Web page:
Going into week 17, Justin Jefferson needed 47 yards to break Randy Moss’ Vikings rookie record and 111 yards to surpass Anquan Boldin’s NFL rookie record for receiving yards. He got both, with 133 yards against the Lions, and did it in style with gains of 38 and 15, respectively, on the two plays. Jefferson finished the season with a ridiculous stat line for a rookie: 88 receptions for 1400 yards and 7 TDs.
I broke down his two plays on the Climbing the Pocket Network’s YouTube Channel in the video below. This article is a companion piece to that video.
Breaking Moss’ Record
On the first play, the Vikings are running play action, and only have a two man route concept. It’s essentially a Y-Cross concept, with Adam Thielen running a vertical route and Justin Jefferson running a deep cross.
With this concept, the Vikings hope to pull the LBs up towards the line of scrimmage and that Adam Thielen’s deep route pushes the CB and S, who are in Cover 3, deep to leave a void in the middle of the field for Jefferson, and that’s exactly what happens.
Normally, this is a nice 15 yard gain as the deep safety drives on the ball and makes the tackle after the receiver catches it. However, part of what makes Jefferson special is his ability to make people miss after the catch. The safety tries to wrap him up, but Jefferson leans forward and is able to reduce the target available for the player to make the tackle, and he slides off his back.
Even after making that player miss, he turned up field and kept working, crossing up another DB before finally getting tackled for a 38 yard gain.
While Jefferson didn’t need to do a lot of work to get open on this play, it still shows a part of the reason why he’s been so successful. He was able to turn a nice gain into a much bigger one with his after the catch ability.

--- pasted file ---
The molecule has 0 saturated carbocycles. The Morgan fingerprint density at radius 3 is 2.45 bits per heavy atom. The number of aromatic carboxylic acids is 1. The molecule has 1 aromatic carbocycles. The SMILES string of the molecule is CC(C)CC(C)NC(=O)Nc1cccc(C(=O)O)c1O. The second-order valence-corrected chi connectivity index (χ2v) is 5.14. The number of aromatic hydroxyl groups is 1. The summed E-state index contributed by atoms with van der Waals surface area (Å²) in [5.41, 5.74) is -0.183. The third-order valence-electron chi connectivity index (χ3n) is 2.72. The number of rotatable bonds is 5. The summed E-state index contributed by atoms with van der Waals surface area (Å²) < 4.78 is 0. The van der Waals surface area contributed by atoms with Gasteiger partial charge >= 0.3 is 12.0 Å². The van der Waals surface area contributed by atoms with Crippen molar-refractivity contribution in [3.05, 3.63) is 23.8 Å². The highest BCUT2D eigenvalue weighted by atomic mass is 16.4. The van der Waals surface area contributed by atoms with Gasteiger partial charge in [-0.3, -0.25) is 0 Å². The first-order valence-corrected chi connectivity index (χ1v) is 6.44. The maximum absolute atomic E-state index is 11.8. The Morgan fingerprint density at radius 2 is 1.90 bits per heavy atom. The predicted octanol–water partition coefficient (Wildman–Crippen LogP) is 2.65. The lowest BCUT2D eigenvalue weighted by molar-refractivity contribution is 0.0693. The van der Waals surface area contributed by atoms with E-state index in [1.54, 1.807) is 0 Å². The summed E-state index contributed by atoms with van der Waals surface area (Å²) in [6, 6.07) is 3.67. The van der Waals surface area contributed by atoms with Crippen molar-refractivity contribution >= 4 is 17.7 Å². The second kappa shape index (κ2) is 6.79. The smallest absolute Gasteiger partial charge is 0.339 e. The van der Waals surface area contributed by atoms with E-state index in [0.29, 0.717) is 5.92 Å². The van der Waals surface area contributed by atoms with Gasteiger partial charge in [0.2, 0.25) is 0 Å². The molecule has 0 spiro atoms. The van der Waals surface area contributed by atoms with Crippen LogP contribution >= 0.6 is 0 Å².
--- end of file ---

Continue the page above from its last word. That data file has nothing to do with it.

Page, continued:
Breaking Boldin’s Record
On this play, the Lions have no deep middle of the field player and are sending an all out, zero blitz. The Vikings have three players running routes, and Jefferson and Beebe are running an Ohio concept at the bottom. Beebe runs a vertical route, and Jefferson is running a deep out. The idea is that Beebe and Jefferson push the coverage vertically, and then Jefferson breaks open to the outside.
The key to this play is Jefferson’s ability to convince the corner that he is running a vertical route. Jefferson does this very well, and you can see that at the point where Jefferson makes his break, the corner’s hips are flipped vertically and his momentum is pushing him up the field. He was aided by the fact that the corner had to guard against the deep routes first, because he had no help over the top due to the blitz. The Vikings’ protection also did a great job of holding up against a heavy blitz.
Meanwhile, Jefferson is breaking to the outside. His ability to remain flat while breaking on out routes is another thing that makes him special. He’s able to flatten the turn to where he only drifts about three yards upfield, which is difficult to do on a speed turn, where you are running full speed before breaking.
After making that nice break, Jefferson is able to adjust to a ball that’s a little bit in front of him, make an off-balance catch and make sure he gets two feet in bounds while maintaining control of the ball through going to the ground. This was a play that was worthy of breaking a record.